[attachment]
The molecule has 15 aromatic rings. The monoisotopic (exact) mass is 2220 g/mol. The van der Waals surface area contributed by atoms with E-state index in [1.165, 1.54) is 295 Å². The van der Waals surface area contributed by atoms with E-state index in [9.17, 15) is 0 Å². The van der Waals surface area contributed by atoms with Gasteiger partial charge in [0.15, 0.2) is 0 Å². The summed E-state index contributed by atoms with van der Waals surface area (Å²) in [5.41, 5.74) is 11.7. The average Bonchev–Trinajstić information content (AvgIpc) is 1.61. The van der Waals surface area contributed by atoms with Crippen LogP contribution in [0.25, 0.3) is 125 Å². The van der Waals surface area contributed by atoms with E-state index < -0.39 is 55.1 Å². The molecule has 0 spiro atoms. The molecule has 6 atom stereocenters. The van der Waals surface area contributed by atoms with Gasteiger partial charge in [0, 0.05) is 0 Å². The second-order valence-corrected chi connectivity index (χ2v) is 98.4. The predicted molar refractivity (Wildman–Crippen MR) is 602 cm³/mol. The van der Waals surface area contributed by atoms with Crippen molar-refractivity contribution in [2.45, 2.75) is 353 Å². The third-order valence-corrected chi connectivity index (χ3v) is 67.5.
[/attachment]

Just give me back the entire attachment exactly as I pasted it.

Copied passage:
The molecule has 15 aromatic rings. The monoisotopic (exact) mass is 2220 g/mol. The van der Waals surface area contributed by atoms with E-state index in [1.165, 1.54) is 295 Å². The van der Waals surface area contributed by atoms with E-state index in [9.17, 15) is 0 Å². The van der Waals surface area contributed by atoms with Gasteiger partial charge in [0.15, 0.2) is 0 Å². The summed E-state index contributed by atoms with van der Waals surface area (Å²) in [5.41, 5.74) is 11.7. The average Bonchev–Trinajstić information content (AvgIpc) is 1.61. The van der Waals surface area contributed by atoms with Crippen LogP contribution in [0.25, 0.3) is 125 Å². The van der Waals surface area contributed by atoms with E-state index < -0.39 is 55.1 Å². The molecule has 0 spiro atoms. The molecule has 6 atom stereocenters. The van der Waals surface area contributed by atoms with Gasteiger partial charge in [0, 0.05) is 0 Å². The second-order valence-corrected chi connectivity index (χ2v) is 98.4. The predicted molar refractivity (Wildman–Crippen MR) is 602 cm³/mol. The van der Waals surface area contributed by atoms with Crippen molar-refractivity contribution in [2.45, 2.75) is 353 Å². The third-order valence-corrected chi connectivity index (χ3v) is 67.5.